Week in Review > Week in Review 04-29-2022Posted by Buckeye Association of School Administrators on April 29th, 2022
Former State Board of Education Vice President Steve Dackin drew the support of nearly all his former colleagues Thursday in a vote on which candidates for state superintendent should be granted another interview, a list that also includes Springboro Schools Superintendent Larry Hook and Perrysburg Schools Superintendent Thomas Hosler. Board President Charlotte McGuire said the second round of interviews will take place during a closed-door executive session at the regularly scheduled May board meeting, likely on Monday, May 9. She said it’s possible the board will be able to announce a final selection Tuesday, May 10.
Gov. Mike DeWine recently announced the creation of the new Ohio Student Safety Advisory Council within the Ohio School Safety Center (OSSC). The student-led council will work to identify school safety concerns and develop solutions to address them. To be eligible for the council, students must:
– Be entering grade 11 for the 2022-2023 school year.
– Submit a completed application and nomination letter, which must be submitted together
to OhioSchoolSafetyCenter@dps.ohio.gov prior to the Friday, May 6, 2022 deadline to be considered.
– Agree to serve a one-year term and attend monthly virtual meetings and one in-person meeting in Columbus.
A nationwide survey conducted during the COVID-19 pandemic found that nearly half of teachers who responded are considering quitting or transferring jobs, with one of the main reasons being the violence and threats made against them. The results should serve as a wake-up call to policymakers and legislators about the state of education in the U.S., said Eric Anderman, a member of the task force that produced the report and a professor of educational psychology at Ohio State University (OSU). “When 49 percent of teachers nationwide say they desire or are planning to quit or transfer, that’s huge,” Anderman said. “This is strong national data backing up the disturbing anecdotes and stories we’ve been hearing from teachers. There’s a crisis in the teaching profession.”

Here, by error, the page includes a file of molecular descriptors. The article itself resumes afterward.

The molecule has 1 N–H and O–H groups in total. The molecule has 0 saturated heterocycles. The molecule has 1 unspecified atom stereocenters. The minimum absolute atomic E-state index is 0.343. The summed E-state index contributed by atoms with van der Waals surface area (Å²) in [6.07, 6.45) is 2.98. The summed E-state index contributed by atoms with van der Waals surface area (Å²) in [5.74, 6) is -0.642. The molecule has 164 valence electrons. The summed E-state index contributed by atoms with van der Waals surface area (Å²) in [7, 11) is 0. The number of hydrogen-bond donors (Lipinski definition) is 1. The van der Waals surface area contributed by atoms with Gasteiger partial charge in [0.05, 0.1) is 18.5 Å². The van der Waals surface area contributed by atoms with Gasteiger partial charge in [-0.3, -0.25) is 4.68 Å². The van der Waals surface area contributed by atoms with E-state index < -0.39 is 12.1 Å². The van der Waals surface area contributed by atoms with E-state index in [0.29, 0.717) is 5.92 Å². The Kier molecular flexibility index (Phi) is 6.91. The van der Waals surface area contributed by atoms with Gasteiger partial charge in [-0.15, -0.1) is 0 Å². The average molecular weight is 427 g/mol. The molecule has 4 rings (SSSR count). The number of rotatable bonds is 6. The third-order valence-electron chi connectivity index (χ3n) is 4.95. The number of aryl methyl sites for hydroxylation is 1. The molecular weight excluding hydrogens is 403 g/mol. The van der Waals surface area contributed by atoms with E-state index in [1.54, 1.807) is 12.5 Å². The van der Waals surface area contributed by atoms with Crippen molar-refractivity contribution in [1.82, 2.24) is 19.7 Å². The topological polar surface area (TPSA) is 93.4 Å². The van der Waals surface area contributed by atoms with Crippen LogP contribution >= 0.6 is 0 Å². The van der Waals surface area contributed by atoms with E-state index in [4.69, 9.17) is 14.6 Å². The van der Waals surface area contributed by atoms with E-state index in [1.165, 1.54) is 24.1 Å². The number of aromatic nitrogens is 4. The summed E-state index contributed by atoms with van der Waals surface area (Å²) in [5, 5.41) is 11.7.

A former Dayton charter school director is not financially responsible for embezzlement by the school’s treasurer, the Ohio Supreme Court said Tuesday in a 4-3 ruling awaited by the parties in the separate prosecution of Electronic Classroom of Tomorrow (ECOT) founder William Lager. The dispute arose from the embezzlement case of Carl Shye, who in 2012 pleaded guilty in federal court and admitted to taking more than $472,000 over several years while serving as treasurer of four charter schools, one of which was New City Community School in Dayton. New City’s director was Robert Burns, and in that role he applied for funding from the state to operate the school. The money went into a bank account controlled by Shye, who was appointed by and reported to the New City board, rather than Burns.
The State Board of Education’s (SBOE) Teaching, Leading, and Learning (TLL) Committee approved the long-debated Ohio Dyslexia Guidebook during a special committee meeting Thursday. The guidebook will be considered by the full board in May. Board members have been discussing the guidebook for the past three months, hearing impassioned testimony from the public in favor of its passage as well as criticism that it overreaches and disagreements over approaches.
The Ohio Department of Education (ODE) Thursday announced $89 million in Summer Learning and Afterschool Opportunities Grants to 161 community-based partners. The funds will go toward creating or expanding out-of-school services meant to address the academic needs and overall well-being of students most affected by the COVID-19 pandemic. The department received more than 700 applications from across the state for the federally supported COVID-19 relief grants. Awardees will focus on providing direct services for Ohio students who experienced greater disruptions to learning and did not engage consistently in school during the pandemic, ODE said. Organizations that are receiving funds include community centers, colleges and universities, faith-based organizations, arts centers, neighborhood outreach centers and youth activity centers.
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